Tuesday, January 17, 2017

-----------Silence is complicit ----Mdm. Marie-Claude Landry Chief Commissioner of the Canadian Human Rights Commission ----------------------I ask the politicians this ----Deaths of children in care has long been an issue in Alberta, under the former PC administration and the current NDP. This panel, the most recent attempt in a string of reviews to improve the system, was formed after the case of Serenity, a four-year-old girl who died of a traumatic head injury after being in government care, was uncovered.------When she arrived in hospital, she was suffering from serious hypothermia, catastrophic malnutrition, anal and genital bruising, and weighed just 18 pounds, the typical weight of a nine-month-old baby. The case took two years to get to police.-----------Cheri L Bass · Alberta Vocational College, This guy should have been fired! And still should.---------Julie Ali · University of Alberta If Ms. Notley won't do it --don't worry we will do this job for her at the next provincial election. If the leader is not able to lead, let the people of Alberta lead for her.---

Velvet Martin-------

-------Silence is complicit ----Mdm. Marie-Claude Landry Chief Commissioner of the Canadian Human Rights Commission ----------

---------
Image may contain: 1 person, eyeglasses, sunglasses and text





and I told the story
of Serenity
so that it would be known
that no one cares
until the truth comes out
this child was ignored and neglected
and the GOA is complicit
in these failures
why else is the autopsy report delayed?

and I told the story
of Serenity
there is no information
provided of the steps taken by the GOA
after the second abuse complaint to police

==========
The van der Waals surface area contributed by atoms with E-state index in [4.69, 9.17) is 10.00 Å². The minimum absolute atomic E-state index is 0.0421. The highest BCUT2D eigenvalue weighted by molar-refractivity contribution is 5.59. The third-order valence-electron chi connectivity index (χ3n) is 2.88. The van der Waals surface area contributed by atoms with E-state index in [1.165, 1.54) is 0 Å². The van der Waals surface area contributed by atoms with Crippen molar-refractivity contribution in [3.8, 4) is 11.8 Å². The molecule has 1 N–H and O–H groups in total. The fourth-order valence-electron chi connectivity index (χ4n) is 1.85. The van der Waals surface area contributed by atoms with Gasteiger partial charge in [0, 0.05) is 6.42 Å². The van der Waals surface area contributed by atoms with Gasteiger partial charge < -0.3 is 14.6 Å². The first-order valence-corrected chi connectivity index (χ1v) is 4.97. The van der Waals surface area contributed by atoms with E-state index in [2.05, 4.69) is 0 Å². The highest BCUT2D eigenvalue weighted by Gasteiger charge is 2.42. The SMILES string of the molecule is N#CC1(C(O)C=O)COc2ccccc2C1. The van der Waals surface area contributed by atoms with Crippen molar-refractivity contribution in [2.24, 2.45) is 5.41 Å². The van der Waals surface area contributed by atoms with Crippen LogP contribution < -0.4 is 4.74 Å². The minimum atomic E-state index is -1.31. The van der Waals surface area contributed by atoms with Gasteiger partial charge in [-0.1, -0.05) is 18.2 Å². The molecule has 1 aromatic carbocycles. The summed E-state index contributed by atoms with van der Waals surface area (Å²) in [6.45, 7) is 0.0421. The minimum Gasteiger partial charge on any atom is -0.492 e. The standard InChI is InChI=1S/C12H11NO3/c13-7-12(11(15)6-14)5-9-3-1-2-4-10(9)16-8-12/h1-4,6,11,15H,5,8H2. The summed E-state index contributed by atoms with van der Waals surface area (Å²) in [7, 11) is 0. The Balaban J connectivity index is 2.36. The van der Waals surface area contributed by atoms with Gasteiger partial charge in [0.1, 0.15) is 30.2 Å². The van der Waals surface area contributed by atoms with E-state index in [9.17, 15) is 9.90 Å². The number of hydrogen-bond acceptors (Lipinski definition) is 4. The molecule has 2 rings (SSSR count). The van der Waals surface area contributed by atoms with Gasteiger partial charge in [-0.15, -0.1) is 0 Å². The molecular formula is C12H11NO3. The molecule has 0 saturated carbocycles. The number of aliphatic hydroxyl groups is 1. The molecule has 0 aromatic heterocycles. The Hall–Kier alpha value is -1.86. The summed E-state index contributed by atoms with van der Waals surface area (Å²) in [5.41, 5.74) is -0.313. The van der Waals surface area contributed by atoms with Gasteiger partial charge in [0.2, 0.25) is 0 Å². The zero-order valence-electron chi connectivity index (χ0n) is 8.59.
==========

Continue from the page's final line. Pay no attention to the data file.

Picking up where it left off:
we are told the intake worker was informed
but nothing else
what happened to prevent action from being taken?
why did no one do anything so that months later the child died?

and I told the story
of Serenity
while reading the comments
of the left and the right
this isn't a political blame game
we are playing here
but instead one of risk and the lives of children
if this child had been one of your own
would this game have been different?   I ask the politicians this 

and I told the story
of Serenity
as the GOA gets bogged down in paper again
as it tries to figure out it's left hand from it's right hand
as the GOA tries to decide the strategy it will employ
to win this battle
one of many in a war that cannot be won
I ask the politicians this     if this child had been one of your own
would this game have been different?

and I told the story
of Serenity
to all levels of government
and I asked for change
surely I thought this child with the constellation
of events of neglect   abuse  famine and final fatality
would arouse something in the hired help other than media events
surely they would be able to see that these children have no one else
surely they would go beyond politics and the delay deny and destroy path of the GOA 




http://edmontonjournal.com/news/crime/paula-simons-her-name-was-serenity-never-forget-it